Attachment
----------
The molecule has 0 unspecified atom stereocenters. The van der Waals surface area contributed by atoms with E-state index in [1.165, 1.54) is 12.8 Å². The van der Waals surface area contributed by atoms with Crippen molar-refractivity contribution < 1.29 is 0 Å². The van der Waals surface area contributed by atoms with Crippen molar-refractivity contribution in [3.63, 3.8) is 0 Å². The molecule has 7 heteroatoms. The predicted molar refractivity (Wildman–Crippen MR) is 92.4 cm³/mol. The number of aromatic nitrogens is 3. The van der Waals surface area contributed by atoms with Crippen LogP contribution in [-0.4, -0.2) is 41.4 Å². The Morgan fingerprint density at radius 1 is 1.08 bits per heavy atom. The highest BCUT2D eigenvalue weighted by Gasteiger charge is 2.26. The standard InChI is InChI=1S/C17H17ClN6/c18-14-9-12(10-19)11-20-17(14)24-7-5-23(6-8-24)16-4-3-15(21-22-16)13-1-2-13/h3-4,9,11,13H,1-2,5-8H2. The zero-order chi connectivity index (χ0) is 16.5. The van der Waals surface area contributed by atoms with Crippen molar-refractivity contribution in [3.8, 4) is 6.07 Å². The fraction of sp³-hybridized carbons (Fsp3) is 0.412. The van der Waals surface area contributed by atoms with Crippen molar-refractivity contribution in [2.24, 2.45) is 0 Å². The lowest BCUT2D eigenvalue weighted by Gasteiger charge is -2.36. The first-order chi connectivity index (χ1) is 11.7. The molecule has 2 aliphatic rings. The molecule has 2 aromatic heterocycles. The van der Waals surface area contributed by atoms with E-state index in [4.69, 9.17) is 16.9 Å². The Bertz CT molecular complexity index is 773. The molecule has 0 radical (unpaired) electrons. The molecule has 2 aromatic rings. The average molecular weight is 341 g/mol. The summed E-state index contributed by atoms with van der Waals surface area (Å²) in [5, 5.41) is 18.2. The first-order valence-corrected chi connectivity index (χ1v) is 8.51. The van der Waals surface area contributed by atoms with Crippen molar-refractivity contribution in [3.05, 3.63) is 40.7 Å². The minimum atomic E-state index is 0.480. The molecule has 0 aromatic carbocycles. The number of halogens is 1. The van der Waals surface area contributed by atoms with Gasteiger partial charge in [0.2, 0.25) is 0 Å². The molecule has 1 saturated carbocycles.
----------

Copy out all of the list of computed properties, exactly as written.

The molecule has 0 unspecified atom stereocenters. The van der Waals surface area contributed by atoms with E-state index in [1.165, 1.54) is 12.8 Å². The van der Waals surface area contributed by atoms with Crippen molar-refractivity contribution < 1.29 is 0 Å². The van der Waals surface area contributed by atoms with Crippen molar-refractivity contribution in [3.63, 3.8) is 0 Å². The molecule has 7 heteroatoms. The predicted molar refractivity (Wildman–Crippen MR) is 92.4 cm³/mol. The number of aromatic nitrogens is 3. The van der Waals surface area contributed by atoms with Crippen LogP contribution in [-0.4, -0.2) is 41.4 Å². The Morgan fingerprint density at radius 1 is 1.08 bits per heavy atom. The highest BCUT2D eigenvalue weighted by Gasteiger charge is 2.26. The standard InChI is InChI=1S/C17H17ClN6/c18-14-9-12(10-19)11-20-17(14)24-7-5-23(6-8-24)16-4-3-15(21-22-16)13-1-2-13/h3-4,9,11,13H,1-2,5-8H2. The zero-order chi connectivity index (χ0) is 16.5. The van der Waals surface area contributed by atoms with Crippen molar-refractivity contribution in [3.8, 4) is 6.07 Å². The fraction of sp³-hybridized carbons (Fsp3) is 0.412. The van der Waals surface area contributed by atoms with Crippen molar-refractivity contribution in [2.24, 2.45) is 0 Å². The lowest BCUT2D eigenvalue weighted by Gasteiger charge is -2.36. The first-order chi connectivity index (χ1) is 11.7. The molecule has 2 aliphatic rings. The molecule has 2 aromatic heterocycles. The van der Waals surface area contributed by atoms with E-state index in [4.69, 9.17) is 16.9 Å². The Bertz CT molecular complexity index is 773. The molecule has 0 radical (unpaired) electrons. The molecule has 2 aromatic rings. The average molecular weight is 341 g/mol. The summed E-state index contributed by atoms with van der Waals surface area (Å²) in [5, 5.41) is 18.2. The first-order valence-corrected chi connectivity index (χ1v) is 8.51. The van der Waals surface area contributed by atoms with Crippen molar-refractivity contribution in [3.05, 3.63) is 40.7 Å². The minimum atomic E-state index is 0.480. The molecule has 0 aromatic carbocycles. The number of halogens is 1. The van der Waals surface area contributed by atoms with Gasteiger partial charge in [0.2, 0.25) is 0 Å². The molecule has 1 saturated carbocycles.